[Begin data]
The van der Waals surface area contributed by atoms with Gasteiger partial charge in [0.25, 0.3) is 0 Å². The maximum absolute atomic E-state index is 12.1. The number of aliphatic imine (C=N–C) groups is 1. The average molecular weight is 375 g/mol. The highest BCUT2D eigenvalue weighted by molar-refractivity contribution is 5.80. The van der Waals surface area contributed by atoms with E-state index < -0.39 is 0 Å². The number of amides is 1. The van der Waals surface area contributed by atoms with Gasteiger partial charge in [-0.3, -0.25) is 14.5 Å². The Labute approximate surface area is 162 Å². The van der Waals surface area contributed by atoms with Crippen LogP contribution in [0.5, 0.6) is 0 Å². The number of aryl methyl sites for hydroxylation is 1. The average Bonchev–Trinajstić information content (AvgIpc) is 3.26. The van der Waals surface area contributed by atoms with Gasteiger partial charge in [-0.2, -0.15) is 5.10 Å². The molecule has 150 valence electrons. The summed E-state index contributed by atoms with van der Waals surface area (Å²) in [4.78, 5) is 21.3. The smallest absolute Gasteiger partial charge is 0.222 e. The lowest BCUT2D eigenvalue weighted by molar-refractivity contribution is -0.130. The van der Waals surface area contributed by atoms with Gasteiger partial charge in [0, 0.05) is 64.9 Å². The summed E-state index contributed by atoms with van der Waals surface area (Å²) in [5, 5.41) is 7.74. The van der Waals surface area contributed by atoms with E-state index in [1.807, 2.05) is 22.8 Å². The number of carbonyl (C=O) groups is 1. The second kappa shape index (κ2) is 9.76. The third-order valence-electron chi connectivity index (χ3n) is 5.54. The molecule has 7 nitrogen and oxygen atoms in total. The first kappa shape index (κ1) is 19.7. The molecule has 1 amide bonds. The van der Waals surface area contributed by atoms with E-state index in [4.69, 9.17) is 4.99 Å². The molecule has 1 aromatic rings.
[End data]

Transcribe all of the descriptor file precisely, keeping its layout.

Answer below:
The van der Waals surface area contributed by atoms with Gasteiger partial charge in [0.25, 0.3) is 0 Å². The maximum absolute atomic E-state index is 12.1. The number of aliphatic imine (C=N–C) groups is 1. The average molecular weight is 375 g/mol. The highest BCUT2D eigenvalue weighted by molar-refractivity contribution is 5.80. The van der Waals surface area contributed by atoms with E-state index < -0.39 is 0 Å². The number of amides is 1. The van der Waals surface area contributed by atoms with Gasteiger partial charge in [-0.3, -0.25) is 14.5 Å². The Labute approximate surface area is 162 Å². The van der Waals surface area contributed by atoms with Crippen LogP contribution in [0.5, 0.6) is 0 Å². The number of aryl methyl sites for hydroxylation is 1. The average Bonchev–Trinajstić information content (AvgIpc) is 3.26. The van der Waals surface area contributed by atoms with Gasteiger partial charge in [-0.2, -0.15) is 5.10 Å². The molecule has 150 valence electrons. The summed E-state index contributed by atoms with van der Waals surface area (Å²) in [4.78, 5) is 21.3. The smallest absolute Gasteiger partial charge is 0.222 e. The lowest BCUT2D eigenvalue weighted by molar-refractivity contribution is -0.130. The van der Waals surface area contributed by atoms with Gasteiger partial charge in [0, 0.05) is 64.9 Å². The summed E-state index contributed by atoms with van der Waals surface area (Å²) in [5, 5.41) is 7.74. The van der Waals surface area contributed by atoms with E-state index in [1.807, 2.05) is 22.8 Å². The number of carbonyl (C=O) groups is 1. The second kappa shape index (κ2) is 9.76. The third-order valence-electron chi connectivity index (χ3n) is 5.54. The molecule has 7 nitrogen and oxygen atoms in total. The first kappa shape index (κ1) is 19.7. The molecule has 1 amide bonds. The van der Waals surface area contributed by atoms with E-state index in [4.69, 9.17) is 4.99 Å². The molecule has 1 aromatic rings.